Alert Source Discuss
⚠️ Draft Standards Track: Core

EIP-7698: EOF - Creation transaction

Deploy EOF contracts using creation transactions

Authors Piotr Dobaczewski (@pdobacz), Andrei Maiboroda (@gumb0), Paweł Bylica (@chfast), Alex Beregszaszi (@axic)
Created 2024-04-24
Discussion Link
Requires EIP-3540, EIP-7620


Creation transactions (i.e. the ones with empty to) can be used to deploy EOF contracts by providing EOF initcontainer concatenated with calldata for initcontainer execution in transaction’s data. Initcontainer execution is similar to its execution during EOFCREATE instruction, ending with RETURNCONTRACT instruction. New account address calculation is based on sender’s address and nonce.


Creation transaction is one if the three ways alongside creation instructions provided by legacy EVM to deploy new code. Given that legacy creation instructions (CREATE and CREATE2) are not allowed to deploy EOF code, supporting EOF in creation transactions is the only way to get the first EOF on-chain.

The mechanism for providing constructor arguments to initcontainer is exactly the same as for deploying legacy code (just concatenating them with initcontainer), therefore existing deployment tooling can be used as is to deploy EOF.



Constant Value
EOF_MAGIC Defined as 0xEF00 in EIP-3540
MAX_CODE_SIZE Defined as 24576 in EIP-170

In case a creation transaction (transaction with empty to) has data starting with EOF_MAGIC, data is interpreted as a concatenation of EOF initcontainer and calldata. More specifically:

  1. Intrinsic gas cost rules and limits defined in EIP-3860 for creation transactions apply. The entire data of the transaction is used for these calculations.
  2. Find the split of data into initcontainer and calldata:
    • Parse EOF header
    • Find intcontainer size by reading all section sizes from the header and adding them up with the header size to get the full container size.
  3. Validate the initcontainer and all its subcontainers recursively.
    • Unlike in general validation, initcontainer is additionally required to have data_size declared in the header equal to actual data_section size.
    • Validation includes checking that the container is an “initcode” container as defined in EIP-7620, that is, it does not contain RETURN or STOP
  4. If EOF header parsing or full container validation fails, transaction is considered valid and failing. Gas for initcode execution is not consumed, only intrinsic creation transaction costs are charged.
  5. calldata part of transaction data that follows initcontainer is treated as calldata to pass into the execution frame.
  6. Execute the container and deduct gas for execution.
    1. Calculate new_address as keccak256(sender || sender_nonce)[12:]
    2. A successful execution ends with initcode executing RETURNCONTRACT{deploy_container_index}(aux_data_offset, aux_data_size) instruction. After that:
      • load deploy-contract from EOF subcontainer at deploy_container_index in the container from which RETURNCONTRACT is executed,
      • concatenate data section with (aux_data_offset, aux_data_offset + aux_data_size) memory segment and update data size in the header,
      • let deployed_code_size be updated deploy container size,
      • if deployed_code_size > MAX_CODE_SIZE instruction exceptionally aborts,
      • set state[new_address].code to the updated deploy container.
  7. Deduct 200 * deployed_code_size gas.


Irregular state change to deploy Creator Contract

Originally it was proposed to deploy the first EOF contract via irregular state change. This contract would execute TXCREATE instruction and could be used then as an entry point to deploy any other EOF code. This would also require an introduction of InitcodeTransaction, required by TXCREATE. It was decided against this variant for the benefit of reduced scope of changes.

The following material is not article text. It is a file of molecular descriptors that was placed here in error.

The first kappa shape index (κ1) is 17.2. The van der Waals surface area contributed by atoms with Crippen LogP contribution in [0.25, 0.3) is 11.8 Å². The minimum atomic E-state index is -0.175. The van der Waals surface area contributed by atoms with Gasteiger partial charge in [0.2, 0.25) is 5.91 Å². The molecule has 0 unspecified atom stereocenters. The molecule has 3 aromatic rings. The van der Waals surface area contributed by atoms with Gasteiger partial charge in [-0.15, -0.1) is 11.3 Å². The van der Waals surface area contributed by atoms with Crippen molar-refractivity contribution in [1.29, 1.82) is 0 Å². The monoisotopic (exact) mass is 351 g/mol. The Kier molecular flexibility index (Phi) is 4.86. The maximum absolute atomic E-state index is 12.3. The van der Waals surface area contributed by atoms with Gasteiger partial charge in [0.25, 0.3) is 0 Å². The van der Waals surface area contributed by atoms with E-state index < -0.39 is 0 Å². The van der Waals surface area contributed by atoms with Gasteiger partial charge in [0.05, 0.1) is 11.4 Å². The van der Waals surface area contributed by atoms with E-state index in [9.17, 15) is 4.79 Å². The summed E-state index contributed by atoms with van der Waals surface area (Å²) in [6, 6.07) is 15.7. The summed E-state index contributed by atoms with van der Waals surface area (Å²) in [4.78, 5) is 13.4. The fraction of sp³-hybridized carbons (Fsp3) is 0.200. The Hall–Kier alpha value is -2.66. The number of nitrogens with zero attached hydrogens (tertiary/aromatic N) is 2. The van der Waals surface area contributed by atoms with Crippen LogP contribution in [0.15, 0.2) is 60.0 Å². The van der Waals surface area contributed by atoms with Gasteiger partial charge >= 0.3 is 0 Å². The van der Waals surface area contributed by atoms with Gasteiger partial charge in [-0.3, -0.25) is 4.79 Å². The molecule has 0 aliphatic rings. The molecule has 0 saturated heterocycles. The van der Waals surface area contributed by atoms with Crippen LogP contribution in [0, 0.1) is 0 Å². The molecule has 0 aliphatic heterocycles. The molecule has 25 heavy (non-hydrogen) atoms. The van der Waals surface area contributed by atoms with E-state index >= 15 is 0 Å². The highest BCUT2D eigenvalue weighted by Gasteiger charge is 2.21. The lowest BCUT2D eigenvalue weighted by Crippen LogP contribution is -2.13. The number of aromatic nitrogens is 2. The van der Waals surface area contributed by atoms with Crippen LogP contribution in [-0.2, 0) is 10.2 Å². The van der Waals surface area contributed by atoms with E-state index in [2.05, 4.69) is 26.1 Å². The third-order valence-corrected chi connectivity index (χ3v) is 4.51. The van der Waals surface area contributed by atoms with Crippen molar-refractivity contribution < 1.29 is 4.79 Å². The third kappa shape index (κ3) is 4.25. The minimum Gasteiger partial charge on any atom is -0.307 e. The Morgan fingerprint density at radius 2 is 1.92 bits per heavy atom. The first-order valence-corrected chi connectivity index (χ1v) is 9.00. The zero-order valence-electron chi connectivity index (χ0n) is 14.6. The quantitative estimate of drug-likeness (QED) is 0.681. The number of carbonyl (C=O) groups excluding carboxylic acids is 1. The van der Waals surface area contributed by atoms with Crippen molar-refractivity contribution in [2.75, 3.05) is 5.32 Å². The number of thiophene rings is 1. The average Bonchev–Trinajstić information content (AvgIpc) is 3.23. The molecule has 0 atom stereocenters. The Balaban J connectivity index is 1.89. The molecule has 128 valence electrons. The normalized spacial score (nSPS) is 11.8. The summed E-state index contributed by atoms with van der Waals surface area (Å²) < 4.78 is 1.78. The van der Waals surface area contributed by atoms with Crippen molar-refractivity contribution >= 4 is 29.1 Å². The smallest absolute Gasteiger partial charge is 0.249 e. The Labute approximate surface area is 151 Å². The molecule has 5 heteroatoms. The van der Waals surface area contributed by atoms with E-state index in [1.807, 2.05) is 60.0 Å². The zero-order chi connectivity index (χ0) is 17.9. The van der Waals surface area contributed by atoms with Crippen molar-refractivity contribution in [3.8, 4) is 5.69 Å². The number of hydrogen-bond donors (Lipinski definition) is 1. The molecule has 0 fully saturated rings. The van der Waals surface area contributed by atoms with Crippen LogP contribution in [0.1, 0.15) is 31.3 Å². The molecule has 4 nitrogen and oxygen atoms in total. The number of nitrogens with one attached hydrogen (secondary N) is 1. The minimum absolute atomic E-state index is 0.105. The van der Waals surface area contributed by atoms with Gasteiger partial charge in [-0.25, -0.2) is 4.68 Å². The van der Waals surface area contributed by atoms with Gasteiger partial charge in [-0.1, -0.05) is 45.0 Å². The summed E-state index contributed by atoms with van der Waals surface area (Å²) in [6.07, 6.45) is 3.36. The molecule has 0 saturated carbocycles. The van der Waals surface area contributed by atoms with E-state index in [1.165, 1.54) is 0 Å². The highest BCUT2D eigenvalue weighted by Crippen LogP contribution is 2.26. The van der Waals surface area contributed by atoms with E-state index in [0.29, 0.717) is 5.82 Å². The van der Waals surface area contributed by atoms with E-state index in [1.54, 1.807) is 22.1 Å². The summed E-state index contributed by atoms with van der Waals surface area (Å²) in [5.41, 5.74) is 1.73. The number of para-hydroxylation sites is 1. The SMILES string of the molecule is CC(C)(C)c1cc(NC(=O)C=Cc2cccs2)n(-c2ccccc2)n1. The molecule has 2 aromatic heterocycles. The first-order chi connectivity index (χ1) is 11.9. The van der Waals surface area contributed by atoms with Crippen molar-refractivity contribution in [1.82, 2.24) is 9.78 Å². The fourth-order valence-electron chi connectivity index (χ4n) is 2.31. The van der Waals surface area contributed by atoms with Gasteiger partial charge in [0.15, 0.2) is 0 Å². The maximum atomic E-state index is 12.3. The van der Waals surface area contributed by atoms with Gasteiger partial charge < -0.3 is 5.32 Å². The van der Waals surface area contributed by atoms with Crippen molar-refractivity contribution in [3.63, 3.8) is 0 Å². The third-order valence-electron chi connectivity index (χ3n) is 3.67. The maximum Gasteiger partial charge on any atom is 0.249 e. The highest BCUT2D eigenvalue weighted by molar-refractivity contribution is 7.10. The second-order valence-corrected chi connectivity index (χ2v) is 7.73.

Constructor arguments outside of initcontainer vs in data section

Alternative mechanism for providing constructor arguments to initcontainer execution was considered, where they are concatenated with data section of the initcontainer and are accessed via DATA* instructions instead of CALLDATA*. This has a benefit of not requiring the step finding the split of into initcontainer and calldata, as entire is an EOF container. However it was rejected for the following reasons:

  • Existing tooling could not be used for deploying EOF without modification. To construct EOF creation transaction, the tooling would need to append constructor arguments to the container, as well as update data section size in the EOF header. Compiler could predict the size of constructor arguments to put the anticipated data size in the header, but it would not be possible for variadic length constructor arguments.
  • In case a specialized EOF creation transaction is introduced in a later upgrade (such as InitcodeTransaction defined in EIP-7620), it would have a dedicated field for initcontainer execution input (calldata), and it will be accessed with CALLDATA* instructions in initcode. It is better to avoid the situation where compilers would need to generate initcontainer code differently depending on which context it will be used in.
  • As a general argument, data section can be seen to contain the data that execution considers validated and being closely coupled with the code definition, whereas calldata is an input from the outside that may be arbitrary and not validated.

Backwards Compatibility

Creation transactions deploying legacy code are not affected, because any such transaction starting with EF byte previously would fail on executing invalid instruction.

Security Considerations


Copyright and related rights waived via CC0.


Please cite this document as:

Piotr Dobaczewski (@pdobacz), Andrei Maiboroda (@gumb0), Paweł Bylica (@chfast), Alex Beregszaszi (@axic), "EIP-7698: EOF - Creation transaction [DRAFT]," Ethereum Improvement Proposals, no. 7698, April 2024. [Online serial]. Available: